The Cost of War—How It Could Affect the World



Ukrainians flee to Poland in hope of finding safety until the tensions lessen. Photo by Reuters.

As of March 27, 2022, there have been 1,151 civilian deaths and 1,824 civilians injured during Russia’s military attack. According to Daily Mail, following Ukraine’s latest blow, Russia’s army “has now seen 17,000 soldiers killed.”


Ever since the invasion on Feb. 24, “more than 1.5 million people have fled Ukraine,” and bombings that have destroyed the escape routes have made it difficult for many Ukrainians. According to the Guardian, an unnamed individual, who was living in Svalyava, says that he will seek refuge in Hungary with his brother in fear of “Russian assault and of potentially being called up to the Ukrainian army.” 


Many of the surrounding European countries, on all sides of the border, are making accommodations for refugees potentially crossing their borders. They have made lists of the places where the refugees can stay, the number of people it could hold, the cost and the timeframe of having each building set up. According to The Guardian, Countries such as Poland are “already home to about 2 million Ukrainians, many of whom moved after the 2014 conflict.”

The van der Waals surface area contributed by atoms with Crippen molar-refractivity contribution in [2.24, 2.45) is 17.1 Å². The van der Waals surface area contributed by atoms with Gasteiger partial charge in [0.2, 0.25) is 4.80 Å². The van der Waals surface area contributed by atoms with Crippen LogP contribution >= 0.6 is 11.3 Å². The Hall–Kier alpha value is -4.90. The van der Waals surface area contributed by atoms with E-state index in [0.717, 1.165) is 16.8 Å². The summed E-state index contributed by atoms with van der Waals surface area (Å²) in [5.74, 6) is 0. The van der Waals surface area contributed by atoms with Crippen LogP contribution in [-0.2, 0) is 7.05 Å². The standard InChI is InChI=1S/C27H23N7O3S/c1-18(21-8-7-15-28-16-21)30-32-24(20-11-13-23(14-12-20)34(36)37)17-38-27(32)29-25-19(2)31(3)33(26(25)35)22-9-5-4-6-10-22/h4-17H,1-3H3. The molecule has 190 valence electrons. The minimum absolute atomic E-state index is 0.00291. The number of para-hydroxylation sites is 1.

Countries all around the world have limited their trading with Russia, and if the war continues, these nations will suffer greatly. The United States is a major trading partner with Russia; however, there has been a decrease in the number of imports of Russian Oil. Rumors of “a full embargo” have arisen, but it will be most successful if European allies are included. With the U.S ban, “the impact on Russia would likely be minimal” since the United States only accounts for a small part of Russia’s oil exports, and they do not buy the country’s natural gas. With support from European nations, the effect will be much greater in hopes of crippling Russia’s economy. According to USA Today, the U.S ban has led to an inflation of gas prices in the United States to an “average of $6.02.” Many gas stations located all over the country are reporting prices as “about $2 over the state average.” 


It doesn’t look like the war will end in the next couple of months, meaning citizens in all countries allied with Ukraine must be understanding and adapt to the changes that will occur.